Study: Food supply seen as vulnerable

Tiff Clements

Americans want to make sure they’re not the only ones watching what they eat.

The results of a survey released Wednesday show that, on average, Americans say funding to protect against terrorist attacks on our food supply should be increased.

The University-based National Center for Food Protection and Defense, an organization created by the Department of Homeland Security, sponsored the online survey. It polled 4,260 U.S. citizens older than 16.

The poll asked respondents to rank their concerns about terrorism-related vulnerabilities, including airline safety, threats to the power system, the use of biological or chemical agents and threats to trains and subways. Respondents then ranked how much anti-terrorism funding should be devoted to protecting against each threat.

Tom Stinson, a professor in the applied economics department, is co-author of the survey. He said the findings of the survey are somewhat surprising.

“People are much more concerned about terrorism than you might think,” he said. “While people think the most likely place there will be a terrorist attack would be on a train or a subway, they are actually more concerned about an attack on the food system.”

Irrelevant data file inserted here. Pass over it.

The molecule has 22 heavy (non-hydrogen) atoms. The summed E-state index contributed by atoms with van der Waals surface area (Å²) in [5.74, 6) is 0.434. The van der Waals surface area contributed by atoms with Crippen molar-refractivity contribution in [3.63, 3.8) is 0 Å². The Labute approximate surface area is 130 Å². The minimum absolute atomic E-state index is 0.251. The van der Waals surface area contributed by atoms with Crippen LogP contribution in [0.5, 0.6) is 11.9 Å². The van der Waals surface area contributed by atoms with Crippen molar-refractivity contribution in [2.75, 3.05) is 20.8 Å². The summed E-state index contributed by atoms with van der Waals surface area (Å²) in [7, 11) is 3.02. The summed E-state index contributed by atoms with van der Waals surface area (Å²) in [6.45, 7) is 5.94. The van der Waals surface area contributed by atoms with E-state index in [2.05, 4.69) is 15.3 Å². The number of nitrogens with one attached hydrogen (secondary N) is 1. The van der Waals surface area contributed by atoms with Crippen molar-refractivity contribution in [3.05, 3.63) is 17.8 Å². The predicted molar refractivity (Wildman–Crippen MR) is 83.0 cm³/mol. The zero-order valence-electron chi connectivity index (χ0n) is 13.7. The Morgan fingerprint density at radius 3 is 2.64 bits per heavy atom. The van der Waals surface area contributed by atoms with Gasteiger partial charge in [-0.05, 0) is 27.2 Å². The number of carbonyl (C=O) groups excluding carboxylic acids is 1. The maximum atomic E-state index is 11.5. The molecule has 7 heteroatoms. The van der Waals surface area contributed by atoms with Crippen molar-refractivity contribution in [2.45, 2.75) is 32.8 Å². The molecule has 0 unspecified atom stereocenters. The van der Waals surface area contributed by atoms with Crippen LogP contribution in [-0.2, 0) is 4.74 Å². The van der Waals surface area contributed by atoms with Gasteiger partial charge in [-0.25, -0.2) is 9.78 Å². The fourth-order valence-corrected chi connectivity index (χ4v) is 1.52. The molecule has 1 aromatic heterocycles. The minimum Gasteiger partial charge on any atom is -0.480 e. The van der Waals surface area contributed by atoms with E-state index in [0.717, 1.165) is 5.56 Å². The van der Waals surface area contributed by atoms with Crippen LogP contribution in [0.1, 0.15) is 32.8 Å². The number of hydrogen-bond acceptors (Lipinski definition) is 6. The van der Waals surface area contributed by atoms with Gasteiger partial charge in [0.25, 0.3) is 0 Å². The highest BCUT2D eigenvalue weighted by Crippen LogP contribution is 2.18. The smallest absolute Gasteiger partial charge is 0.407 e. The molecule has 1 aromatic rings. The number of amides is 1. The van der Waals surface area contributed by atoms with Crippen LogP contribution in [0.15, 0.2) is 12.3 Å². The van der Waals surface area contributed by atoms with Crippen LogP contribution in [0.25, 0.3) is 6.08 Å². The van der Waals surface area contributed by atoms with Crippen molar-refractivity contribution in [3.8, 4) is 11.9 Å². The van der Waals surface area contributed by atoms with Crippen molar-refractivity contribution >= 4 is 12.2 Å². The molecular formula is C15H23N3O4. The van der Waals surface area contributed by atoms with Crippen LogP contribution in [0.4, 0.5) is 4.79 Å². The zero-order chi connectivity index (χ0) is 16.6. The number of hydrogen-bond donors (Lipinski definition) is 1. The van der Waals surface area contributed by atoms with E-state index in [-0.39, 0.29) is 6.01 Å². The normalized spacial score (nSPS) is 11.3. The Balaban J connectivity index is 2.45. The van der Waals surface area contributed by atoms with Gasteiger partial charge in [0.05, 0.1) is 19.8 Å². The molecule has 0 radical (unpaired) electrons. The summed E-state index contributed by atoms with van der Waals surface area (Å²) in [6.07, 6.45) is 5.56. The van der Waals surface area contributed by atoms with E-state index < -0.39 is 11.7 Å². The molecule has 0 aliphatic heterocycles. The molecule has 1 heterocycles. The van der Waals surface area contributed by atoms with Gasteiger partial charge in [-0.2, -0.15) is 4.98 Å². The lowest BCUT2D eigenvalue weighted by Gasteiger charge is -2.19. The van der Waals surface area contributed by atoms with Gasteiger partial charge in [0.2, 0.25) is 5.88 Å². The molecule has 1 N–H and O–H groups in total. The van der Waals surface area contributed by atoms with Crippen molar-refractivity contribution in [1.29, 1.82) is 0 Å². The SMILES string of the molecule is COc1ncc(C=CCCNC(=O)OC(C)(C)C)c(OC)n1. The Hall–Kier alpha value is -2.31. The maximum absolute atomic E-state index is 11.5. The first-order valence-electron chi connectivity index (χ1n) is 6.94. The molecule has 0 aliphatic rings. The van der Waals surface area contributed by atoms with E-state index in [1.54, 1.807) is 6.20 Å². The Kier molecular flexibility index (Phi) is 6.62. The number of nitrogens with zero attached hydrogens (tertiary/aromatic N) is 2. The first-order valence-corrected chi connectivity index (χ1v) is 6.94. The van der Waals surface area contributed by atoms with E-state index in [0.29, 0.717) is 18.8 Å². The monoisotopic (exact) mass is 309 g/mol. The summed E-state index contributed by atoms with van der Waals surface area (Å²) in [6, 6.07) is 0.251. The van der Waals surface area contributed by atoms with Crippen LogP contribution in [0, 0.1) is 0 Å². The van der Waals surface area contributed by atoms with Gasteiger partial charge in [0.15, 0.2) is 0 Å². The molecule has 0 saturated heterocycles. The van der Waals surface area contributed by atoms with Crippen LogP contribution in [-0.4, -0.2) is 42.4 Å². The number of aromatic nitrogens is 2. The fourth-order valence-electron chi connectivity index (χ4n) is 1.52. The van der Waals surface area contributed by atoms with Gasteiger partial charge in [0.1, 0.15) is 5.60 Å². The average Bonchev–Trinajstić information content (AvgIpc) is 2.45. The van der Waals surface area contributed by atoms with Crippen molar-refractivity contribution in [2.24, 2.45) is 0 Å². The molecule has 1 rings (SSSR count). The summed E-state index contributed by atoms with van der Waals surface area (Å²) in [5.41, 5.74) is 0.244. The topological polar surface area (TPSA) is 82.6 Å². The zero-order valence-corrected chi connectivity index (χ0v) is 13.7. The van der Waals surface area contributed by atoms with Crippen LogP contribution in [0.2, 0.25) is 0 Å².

Stinson said respondents would be willing to spend more of their money to protect against terrorist attacks on their food sources than attacks on mass transit systems like trains and subways.

John Shutske, a professor and extension safety and health specialist in the biosystems and agricultural engineering department, works with public and private agencies regarding the issues of food safety and protection. He said concerns about food safety stem from its role in our lives.

“Food is such an intimate part of who we are as people,” Shutske said. “When you think about culture, family and tradition, a lot of times you think about food.”

Food also plays a vital role in our economy and a terrorist attack on that source could cause economic panic, Shutske said.

“If something happened, it could shut down key sectors

of our food system,” he said. “In Minnesota, we’re talking about a multibillion-dollar industry, and some parts of that industry could come to a grinding halt.”

Shutske said officials are working to enhance security in the food production industry from the farm to the table to keep food safe.

Jean Kinsey, co-director of The Food Industry Center and a professor of applied economics, is co-author of the study and said its results will be put in the hands of researchers and legislators.

“The findings will be going to policymakers both in Washington and at the state level,” Kinsey said.